The exhibition shows early work by such luminaries as Cecil Beaton, Erwin Blumenfeld, Helmut Newton, David Bailey, Guy Bourdin, Corinne Day, Mario Testino and Sølve Sundsbø as it appeared in the pages of Vogue, Glamour and other Condé Nast publications.
With unprecedented access to the Condé Nast archives in New York, Paris, London and Milan, the curator Nathalie Herschdorfer has gathered original prints, as well as pages from the actual magazines. The exhibition provides a unique opportunity to see the work of over eighty photographers right at the outset of their careers.
This exhibition has been organised by the Foundation for the Exhibition of Photography, Minneapolis/Paris/Lausanne, in collaboration with City Art Centre, Edinburgh.
In 1976, aged just 19, the artist Garry Fabian Miller embarked on a body of work now known as Sections of England: The Sea Horizon, a series of photographs taken from the roof of Fabian Miller’s home at Clevedon, near Bristol, looking west across the waters of the Severn Estuary. Taken from this fixed point the lens, film and exposure remained constant, so that all that changes from picture to picture is time and the seasonal cycle. Each image is a simple square, divided precisely in half along the horizon.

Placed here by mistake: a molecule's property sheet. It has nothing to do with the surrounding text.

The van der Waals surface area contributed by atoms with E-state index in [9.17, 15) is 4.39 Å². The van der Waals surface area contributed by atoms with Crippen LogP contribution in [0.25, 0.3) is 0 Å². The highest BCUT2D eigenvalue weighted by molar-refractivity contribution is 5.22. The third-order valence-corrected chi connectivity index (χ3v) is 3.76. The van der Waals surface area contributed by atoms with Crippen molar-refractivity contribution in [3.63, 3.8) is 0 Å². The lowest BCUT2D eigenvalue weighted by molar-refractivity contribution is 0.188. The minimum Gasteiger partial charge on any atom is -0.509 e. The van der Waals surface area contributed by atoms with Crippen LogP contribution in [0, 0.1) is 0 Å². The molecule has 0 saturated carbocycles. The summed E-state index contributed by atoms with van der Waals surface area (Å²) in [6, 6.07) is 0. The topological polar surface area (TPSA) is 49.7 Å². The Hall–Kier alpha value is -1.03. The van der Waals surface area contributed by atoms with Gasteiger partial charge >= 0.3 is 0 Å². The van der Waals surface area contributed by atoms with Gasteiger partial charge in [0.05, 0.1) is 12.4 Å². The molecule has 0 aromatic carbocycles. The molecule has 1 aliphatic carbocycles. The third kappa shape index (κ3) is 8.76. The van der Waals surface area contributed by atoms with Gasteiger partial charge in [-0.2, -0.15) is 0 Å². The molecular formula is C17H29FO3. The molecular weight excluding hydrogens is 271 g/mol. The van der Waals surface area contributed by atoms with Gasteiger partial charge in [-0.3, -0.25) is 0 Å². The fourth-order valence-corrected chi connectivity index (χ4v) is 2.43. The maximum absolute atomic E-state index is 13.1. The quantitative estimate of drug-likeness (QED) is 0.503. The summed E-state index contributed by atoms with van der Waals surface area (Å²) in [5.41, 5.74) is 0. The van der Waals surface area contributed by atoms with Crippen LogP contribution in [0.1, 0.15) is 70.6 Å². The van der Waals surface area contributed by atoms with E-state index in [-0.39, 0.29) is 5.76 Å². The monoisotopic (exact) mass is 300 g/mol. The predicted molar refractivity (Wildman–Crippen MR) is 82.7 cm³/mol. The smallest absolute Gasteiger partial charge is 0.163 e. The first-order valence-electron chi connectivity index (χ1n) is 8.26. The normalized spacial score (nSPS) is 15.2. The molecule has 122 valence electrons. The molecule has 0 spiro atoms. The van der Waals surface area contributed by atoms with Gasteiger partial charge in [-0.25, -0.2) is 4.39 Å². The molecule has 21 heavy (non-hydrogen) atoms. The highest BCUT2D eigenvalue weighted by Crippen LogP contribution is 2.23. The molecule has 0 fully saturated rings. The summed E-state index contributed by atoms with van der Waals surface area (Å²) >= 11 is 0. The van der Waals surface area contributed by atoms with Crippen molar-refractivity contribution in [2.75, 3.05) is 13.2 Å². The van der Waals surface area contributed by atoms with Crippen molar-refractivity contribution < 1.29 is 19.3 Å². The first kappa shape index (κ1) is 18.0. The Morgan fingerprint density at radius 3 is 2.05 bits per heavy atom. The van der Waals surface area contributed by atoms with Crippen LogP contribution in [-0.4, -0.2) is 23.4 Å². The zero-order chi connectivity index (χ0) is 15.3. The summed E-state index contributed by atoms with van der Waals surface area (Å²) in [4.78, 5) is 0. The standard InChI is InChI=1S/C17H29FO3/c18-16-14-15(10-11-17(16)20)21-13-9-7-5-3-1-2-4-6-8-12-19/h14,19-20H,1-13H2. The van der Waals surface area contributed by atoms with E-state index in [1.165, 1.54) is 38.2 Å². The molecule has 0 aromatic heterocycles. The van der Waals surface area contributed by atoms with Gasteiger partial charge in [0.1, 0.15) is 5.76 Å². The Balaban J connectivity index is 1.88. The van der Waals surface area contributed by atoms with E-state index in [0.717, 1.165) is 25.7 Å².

In 1977 eight of these photographs were exhibited at the Serpentine Gallery in London and two years later they formed a principle element of Miller’s first one-man show at the Arnolfini in Bristol. For nearly 20 years, they then lay unseen until an enquiry from curators at the Metropolitan Museum of Art, New York, who realizing the increasing significance of this body of work, brought Miller’s early career back into focus.
By that time Miller was established as one of the most progressive artists working with photography in Europe, making camera-less, essentially abstract, images without camera or film: exploring the possibilities of image making with light itself. Encouraged to look back, into his past, Miller published the first forty Sea Horizon images in 1997, randomly selecting these from the eighty transparences that had made up his original project. This spring, sixteen years later, the last of this influential group of photographs are being released. They will be exhibited for the first time as a complete sequence of forty works from 1st May.